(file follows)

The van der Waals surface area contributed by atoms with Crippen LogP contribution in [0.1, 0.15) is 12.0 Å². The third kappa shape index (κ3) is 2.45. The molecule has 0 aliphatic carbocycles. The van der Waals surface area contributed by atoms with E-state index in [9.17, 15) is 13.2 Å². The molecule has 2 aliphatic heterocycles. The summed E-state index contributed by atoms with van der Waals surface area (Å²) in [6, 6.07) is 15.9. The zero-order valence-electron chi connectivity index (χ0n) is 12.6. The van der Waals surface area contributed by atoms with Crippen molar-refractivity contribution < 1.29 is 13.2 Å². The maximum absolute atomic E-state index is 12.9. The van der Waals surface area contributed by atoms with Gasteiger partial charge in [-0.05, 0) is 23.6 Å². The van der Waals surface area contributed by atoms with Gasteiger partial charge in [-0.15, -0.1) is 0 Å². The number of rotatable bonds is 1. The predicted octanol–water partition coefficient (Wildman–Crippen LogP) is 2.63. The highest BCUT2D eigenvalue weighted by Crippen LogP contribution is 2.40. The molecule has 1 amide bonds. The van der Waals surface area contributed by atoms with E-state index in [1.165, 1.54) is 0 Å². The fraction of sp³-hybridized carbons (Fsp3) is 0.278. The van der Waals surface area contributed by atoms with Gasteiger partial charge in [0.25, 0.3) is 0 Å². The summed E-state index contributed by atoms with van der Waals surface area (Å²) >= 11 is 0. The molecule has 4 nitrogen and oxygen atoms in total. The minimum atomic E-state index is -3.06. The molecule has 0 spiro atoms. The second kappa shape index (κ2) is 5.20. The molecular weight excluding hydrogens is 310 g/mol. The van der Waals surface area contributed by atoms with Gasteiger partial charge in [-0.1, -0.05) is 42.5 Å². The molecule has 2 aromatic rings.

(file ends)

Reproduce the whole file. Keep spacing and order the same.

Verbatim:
The van der Waals surface area contributed by atoms with Crippen LogP contribution in [0.1, 0.15) is 12.0 Å². The third kappa shape index (κ3) is 2.45. The molecule has 0 aliphatic carbocycles. The van der Waals surface area contributed by atoms with E-state index in [9.17, 15) is 13.2 Å². The molecule has 2 aliphatic heterocycles. The summed E-state index contributed by atoms with van der Waals surface area (Å²) in [6, 6.07) is 15.9. The zero-order valence-electron chi connectivity index (χ0n) is 12.6. The van der Waals surface area contributed by atoms with Crippen molar-refractivity contribution < 1.29 is 13.2 Å². The maximum absolute atomic E-state index is 12.9. The van der Waals surface area contributed by atoms with Gasteiger partial charge in [-0.05, 0) is 23.6 Å². The van der Waals surface area contributed by atoms with Gasteiger partial charge in [-0.15, -0.1) is 0 Å². The number of rotatable bonds is 1. The predicted octanol–water partition coefficient (Wildman–Crippen LogP) is 2.63. The highest BCUT2D eigenvalue weighted by Crippen LogP contribution is 2.40. The molecule has 1 amide bonds. The van der Waals surface area contributed by atoms with E-state index in [1.165, 1.54) is 0 Å². The fraction of sp³-hybridized carbons (Fsp3) is 0.278. The van der Waals surface area contributed by atoms with Gasteiger partial charge in [0.25, 0.3) is 0 Å². The summed E-state index contributed by atoms with van der Waals surface area (Å²) >= 11 is 0. The molecule has 4 nitrogen and oxygen atoms in total. The minimum atomic E-state index is -3.06. The molecule has 0 spiro atoms. The second kappa shape index (κ2) is 5.20. The molecular weight excluding hydrogens is 310 g/mol. The van der Waals surface area contributed by atoms with Gasteiger partial charge in [-0.1, -0.05) is 42.5 Å². The molecule has 2 aromatic rings.